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'It doesn’t make a dent' | California's gas tax could be paused. But will it help consumers?

California has the highest gas prices in the country. While some see a pause of the gas tax as a good thing, others say it won't change anything.

SACRAMENTO, Calif. — Drivers in California are no stranger to high gas prices.

The average price for a gallon of gas in the Golden State hovers around $4.60, whereas the nationwide average is $3.30.

Earlier this week, Gov. Gavin Newsom proposed a plan to cut down our gas prices by putting a pause on the state's annual gas tax increase.

Since voters approved the gas tax in 2017 to improve roads, prices have been increasing at the pump, sometimes only pennies per gallon a year, in order to keep up with the rising cost of inflation. 

But this year, Newsom wants to give folks a small break at the pumps.

"I think it’s refreshing to see that the Governor’s finally realizing that the California gas tax is playing a significant role in inflation here in the state of California,” Craig DeLuz, a spokesperson for the California Republican Assembly, said. "We definitely pay the most in terms of gas taxes in the entire United States and as things are getting more expensive, it’s important that we recognize the role that those taxes are playing in that, so it’s nice to see that he’s finally recognizing that and at least considering giving Californians a break."

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The California Asphalt Pavement Association says they’re estimating the tax increase that would go into effect this year to be about three cents per gallon.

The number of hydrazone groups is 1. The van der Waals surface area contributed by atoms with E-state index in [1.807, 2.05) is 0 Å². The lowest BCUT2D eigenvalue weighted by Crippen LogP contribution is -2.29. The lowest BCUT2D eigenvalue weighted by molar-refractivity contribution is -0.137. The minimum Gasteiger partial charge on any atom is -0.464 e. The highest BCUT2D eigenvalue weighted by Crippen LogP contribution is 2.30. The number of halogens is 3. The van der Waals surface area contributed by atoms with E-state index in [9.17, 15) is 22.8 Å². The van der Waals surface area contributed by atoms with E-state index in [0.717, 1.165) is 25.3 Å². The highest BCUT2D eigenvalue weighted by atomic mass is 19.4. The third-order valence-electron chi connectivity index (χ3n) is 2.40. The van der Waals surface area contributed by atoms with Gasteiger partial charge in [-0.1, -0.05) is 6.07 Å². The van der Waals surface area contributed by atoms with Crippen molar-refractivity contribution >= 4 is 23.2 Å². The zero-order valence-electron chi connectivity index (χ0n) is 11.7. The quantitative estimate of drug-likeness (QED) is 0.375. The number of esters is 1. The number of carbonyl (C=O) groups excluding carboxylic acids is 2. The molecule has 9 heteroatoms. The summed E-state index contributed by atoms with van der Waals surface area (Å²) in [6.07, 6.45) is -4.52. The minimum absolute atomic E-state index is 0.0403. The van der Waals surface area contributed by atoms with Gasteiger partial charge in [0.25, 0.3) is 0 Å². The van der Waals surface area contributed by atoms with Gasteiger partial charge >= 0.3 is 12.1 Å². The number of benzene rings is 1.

Because of the amount projected, Sanjay Varshney, a Sacramento State professor of finance, says the pause is not significant, adding the average consumer will not notice a difference with or without those pennies.

"It doesn’t make a dent, it doesn’t change anything, it will not change lives, it will not change livelihoods," Varshney said.

Russell Snyder, executive director for the California Asphalt Pavement Association, says road construction isn't finished and there's much left to do. The organization was expecting over $530 million from the gas tax to fix roads. 

"I’m not sure why the Governor is claiming mission accomplished when there’s so much left to do and frankly leaving perhaps a half a billion dollars on the table, which is desperately needed for fixing our roads and bridges in California,” Snyder said. "Gas is plenty expensive and I don’t want to pay any more than I absolutely have to. However, I don’t want to ride on roads and bridges that are really falling apart and causing damage to my car."

Snyder added Newsom doesn't technically have the authority to pause the gas tax because it was a law passed by the Legislature. Newsom will need to ask lawmakers to pass the pause, something Snyder said his team will fight against.

RELATED: US consumer prices soared 7% in past year, most since 1982

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